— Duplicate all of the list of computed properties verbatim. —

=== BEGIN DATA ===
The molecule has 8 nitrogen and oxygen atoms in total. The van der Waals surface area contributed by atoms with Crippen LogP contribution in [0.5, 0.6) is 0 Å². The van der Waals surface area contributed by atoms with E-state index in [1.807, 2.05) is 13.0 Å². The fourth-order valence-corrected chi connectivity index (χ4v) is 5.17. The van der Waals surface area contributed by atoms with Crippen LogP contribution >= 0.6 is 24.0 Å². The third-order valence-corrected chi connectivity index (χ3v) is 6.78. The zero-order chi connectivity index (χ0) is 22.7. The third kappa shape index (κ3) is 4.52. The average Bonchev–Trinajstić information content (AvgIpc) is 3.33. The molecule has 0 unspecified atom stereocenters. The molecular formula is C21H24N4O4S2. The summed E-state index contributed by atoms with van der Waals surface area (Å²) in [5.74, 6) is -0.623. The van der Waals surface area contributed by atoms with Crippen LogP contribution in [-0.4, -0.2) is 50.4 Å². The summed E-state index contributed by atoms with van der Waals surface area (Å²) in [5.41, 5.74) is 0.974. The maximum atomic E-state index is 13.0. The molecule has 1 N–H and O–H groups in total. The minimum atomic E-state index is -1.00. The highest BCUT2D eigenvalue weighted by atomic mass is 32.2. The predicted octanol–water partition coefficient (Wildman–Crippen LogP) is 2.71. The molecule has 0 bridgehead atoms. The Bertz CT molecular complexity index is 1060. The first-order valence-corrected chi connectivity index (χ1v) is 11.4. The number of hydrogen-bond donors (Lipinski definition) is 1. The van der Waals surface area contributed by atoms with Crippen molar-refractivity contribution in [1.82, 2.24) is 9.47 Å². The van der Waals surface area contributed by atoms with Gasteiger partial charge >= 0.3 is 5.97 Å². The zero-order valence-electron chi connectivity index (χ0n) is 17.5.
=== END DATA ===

The molecule has 8 nitrogen and oxygen atoms in total. The van der Waals surface area contributed by atoms with Crippen LogP contribution in [0.5, 0.6) is 0 Å². The van der Waals surface area contributed by atoms with E-state index in [1.807, 2.05) is 13.0 Å². The fourth-order valence-corrected chi connectivity index (χ4v) is 5.17. The van der Waals surface area contributed by atoms with Crippen LogP contribution >= 0.6 is 24.0 Å². The third-order valence-corrected chi connectivity index (χ3v) is 6.78. The zero-order chi connectivity index (χ0) is 22.7. The third kappa shape index (κ3) is 4.52. The average Bonchev–Trinajstić information content (AvgIpc) is 3.33. The molecule has 0 unspecified atom stereocenters. The molecular formula is C21H24N4O4S2. The summed E-state index contributed by atoms with van der Waals surface area (Å²) in [5.74, 6) is -0.623. The van der Waals surface area contributed by atoms with Crippen LogP contribution in [-0.4, -0.2) is 50.4 Å². The summed E-state index contributed by atoms with van der Waals surface area (Å²) in [5.41, 5.74) is 0.974. The maximum atomic E-state index is 13.0. The molecule has 1 N–H and O–H groups in total. The minimum atomic E-state index is -1.00. The highest BCUT2D eigenvalue weighted by atomic mass is 32.2. The predicted octanol–water partition coefficient (Wildman–Crippen LogP) is 2.71. The molecule has 0 bridgehead atoms. The Bertz CT molecular complexity index is 1060. The first-order valence-corrected chi connectivity index (χ1v) is 11.4. The number of hydrogen-bond donors (Lipinski definition) is 1. The van der Waals surface area contributed by atoms with Crippen molar-refractivity contribution in [1.82, 2.24) is 9.47 Å². The van der Waals surface area contributed by atoms with Gasteiger partial charge >= 0.3 is 5.97 Å². The zero-order valence-electron chi connectivity index (χ0n) is 17.5.